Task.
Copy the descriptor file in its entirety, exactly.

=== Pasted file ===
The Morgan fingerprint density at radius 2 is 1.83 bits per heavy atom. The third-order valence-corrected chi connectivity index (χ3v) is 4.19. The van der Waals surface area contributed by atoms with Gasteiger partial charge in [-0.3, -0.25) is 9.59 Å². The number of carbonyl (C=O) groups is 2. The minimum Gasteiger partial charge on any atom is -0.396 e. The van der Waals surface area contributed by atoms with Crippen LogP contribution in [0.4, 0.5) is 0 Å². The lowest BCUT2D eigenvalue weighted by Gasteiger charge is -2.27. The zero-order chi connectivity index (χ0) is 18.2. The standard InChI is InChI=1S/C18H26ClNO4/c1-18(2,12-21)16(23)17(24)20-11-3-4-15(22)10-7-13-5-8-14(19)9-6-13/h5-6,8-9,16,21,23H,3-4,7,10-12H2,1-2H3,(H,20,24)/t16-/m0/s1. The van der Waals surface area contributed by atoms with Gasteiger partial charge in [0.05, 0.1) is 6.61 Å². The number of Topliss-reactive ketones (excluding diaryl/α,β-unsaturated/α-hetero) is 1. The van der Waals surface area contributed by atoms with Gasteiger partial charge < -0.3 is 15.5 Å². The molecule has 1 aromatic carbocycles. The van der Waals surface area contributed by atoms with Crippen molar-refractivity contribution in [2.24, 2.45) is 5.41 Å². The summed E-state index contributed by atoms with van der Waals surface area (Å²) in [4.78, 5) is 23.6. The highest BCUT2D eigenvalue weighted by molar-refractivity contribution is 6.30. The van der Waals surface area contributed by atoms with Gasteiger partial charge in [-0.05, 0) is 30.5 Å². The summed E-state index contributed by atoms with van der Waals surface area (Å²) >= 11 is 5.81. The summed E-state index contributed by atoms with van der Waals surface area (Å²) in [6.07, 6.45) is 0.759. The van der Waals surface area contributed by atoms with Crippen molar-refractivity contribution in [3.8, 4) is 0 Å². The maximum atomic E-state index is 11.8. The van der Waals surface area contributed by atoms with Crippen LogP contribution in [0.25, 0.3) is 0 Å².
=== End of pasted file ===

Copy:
The Morgan fingerprint density at radius 2 is 1.83 bits per heavy atom. The third-order valence-corrected chi connectivity index (χ3v) is 4.19. The van der Waals surface area contributed by atoms with Gasteiger partial charge in [-0.3, -0.25) is 9.59 Å². The number of carbonyl (C=O) groups is 2. The minimum Gasteiger partial charge on any atom is -0.396 e. The van der Waals surface area contributed by atoms with Crippen LogP contribution in [0.4, 0.5) is 0 Å². The lowest BCUT2D eigenvalue weighted by Gasteiger charge is -2.27. The zero-order chi connectivity index (χ0) is 18.2. The standard InChI is InChI=1S/C18H26ClNO4/c1-18(2,12-21)16(23)17(24)20-11-3-4-15(22)10-7-13-5-8-14(19)9-6-13/h5-6,8-9,16,21,23H,3-4,7,10-12H2,1-2H3,(H,20,24)/t16-/m0/s1. The van der Waals surface area contributed by atoms with Gasteiger partial charge in [0.05, 0.1) is 6.61 Å². The number of Topliss-reactive ketones (excluding diaryl/α,β-unsaturated/α-hetero) is 1. The van der Waals surface area contributed by atoms with Gasteiger partial charge < -0.3 is 15.5 Å². The molecule has 1 aromatic carbocycles. The van der Waals surface area contributed by atoms with Crippen molar-refractivity contribution in [2.24, 2.45) is 5.41 Å². The summed E-state index contributed by atoms with van der Waals surface area (Å²) in [4.78, 5) is 23.6. The highest BCUT2D eigenvalue weighted by molar-refractivity contribution is 6.30. The van der Waals surface area contributed by atoms with Gasteiger partial charge in [-0.05, 0) is 30.5 Å². The summed E-state index contributed by atoms with van der Waals surface area (Å²) >= 11 is 5.81. The summed E-state index contributed by atoms with van der Waals surface area (Å²) in [6.07, 6.45) is 0.759. The van der Waals surface area contributed by atoms with Crippen molar-refractivity contribution in [3.8, 4) is 0 Å². The maximum atomic E-state index is 11.8. The van der Waals surface area contributed by atoms with Crippen LogP contribution in [0.25, 0.3) is 0 Å².